The ugliness of Wigton demands action

Wigton inadequate disclosures in the quarterly report.

The capital market got a huge body blow with the release of Wigton Windfarm quarterly results for the first quarter to June that suggests a bright future outcome but the reality is vastly different.
Analysis of the results and historical data show clearly that investors have been unwittingly, duped into believing that the earnings of the company had blasted off sharply from 5.5 cents reported for the 2019 fiscal year, but nothing could be further from the truth. The directors’ report accompanying the June quarterly results is just inadequate, as it does not clearly communicate what investors can expect for the rest of the year. There is just very limited historical information to go by to help.
The company posted positive results for the June quarter, with profit jumping 109 percent from $175 million to $366 million with modest foreign exchange gains, resulting in earnings per share of 3.3 cents.  IC’s computation puts full year’s earnings at 7 cents for the year assuming revenues grow 6 percent for the year.
Revenues rose 6 percent to $833 million for the quarter with gross profit rising from $606 million to $641 million. Other income comprising $34 million in foreign exchange gains moved from $60 million to $68 million. Importantly, finance cost fell sharply from $358 million to $147 million while administrative expenses edged slightly higher to $79 million from $78 million. The data is showing revenues in the first quarter of 2018 as 32 percent of the full year’s earnings. The next three quarters earned 68 percent or an average of 22.5 percent. If the similar development takes place this year, then earnings in the balance of the year will be just above that for the first quarter, as fixed costs will reduce quarterly profit considerably from that reported in the first quarter.
Going forward, there will be added cost ongoing cost associated with the listing, including listing fees, registrar services for the more than 31,000 shareholders, production of the annual report and annual general meeting as well as additional staffing.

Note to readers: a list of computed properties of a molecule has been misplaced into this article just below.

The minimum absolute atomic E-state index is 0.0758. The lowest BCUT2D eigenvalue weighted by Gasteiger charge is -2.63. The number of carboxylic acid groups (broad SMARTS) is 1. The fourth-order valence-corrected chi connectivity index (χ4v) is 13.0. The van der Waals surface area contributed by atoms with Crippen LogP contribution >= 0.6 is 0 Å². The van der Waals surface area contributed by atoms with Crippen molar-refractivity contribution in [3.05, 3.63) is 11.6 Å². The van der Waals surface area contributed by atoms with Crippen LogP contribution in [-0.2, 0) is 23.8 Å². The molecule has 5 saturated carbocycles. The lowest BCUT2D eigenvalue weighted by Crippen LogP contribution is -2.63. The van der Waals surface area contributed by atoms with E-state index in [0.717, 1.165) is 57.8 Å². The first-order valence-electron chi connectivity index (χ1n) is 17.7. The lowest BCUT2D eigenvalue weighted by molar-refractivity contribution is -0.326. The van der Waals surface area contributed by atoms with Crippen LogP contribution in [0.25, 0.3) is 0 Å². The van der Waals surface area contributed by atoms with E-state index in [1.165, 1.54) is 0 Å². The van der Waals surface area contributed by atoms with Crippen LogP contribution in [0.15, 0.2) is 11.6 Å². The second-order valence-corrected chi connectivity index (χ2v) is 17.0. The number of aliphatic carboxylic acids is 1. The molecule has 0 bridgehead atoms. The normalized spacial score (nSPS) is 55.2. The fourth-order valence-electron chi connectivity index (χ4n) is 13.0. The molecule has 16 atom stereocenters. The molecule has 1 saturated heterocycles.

Directors have a responsibility to communicate critical information to investors so that they can properly interpret the financial information presented and not having to guess exactly what is placed before them.

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The Wigton’s June quarterly report falls far short of what is expected of a company of its size and with so many shareholders. The quarterly shows that production of energy grew 2.9 percent to 55,331,319 KWH but the directors stated that they expect to produce 169 Giga Watt Hours the average over the past three years. There is no mention of how the first quarter’s production, relates to the full year’s output. There is no mention of seasonality in the report. In fact, a review of the prospectus provides no information about seasonality, a critical bit of information that is missing. “If the company’s business is highly seasonal, IAS 34 encourages disclosure of financial information for the latest 12 months, and comparative information for the prior 12-month period, in addition to the interim period financial statements. [IAS 34.21]”
The shocking discovery is the composition of directors and shareholders of the company. People in authority should avoid conflicts of interest. The big question is, on what basis was the Wigton’s prospectus approved with a board member of the Financial Services Commission shown as a director of the company and subsequently a shareholder? Judges cannot oversee cases involving themselves, to do so, would be a huge conflict.

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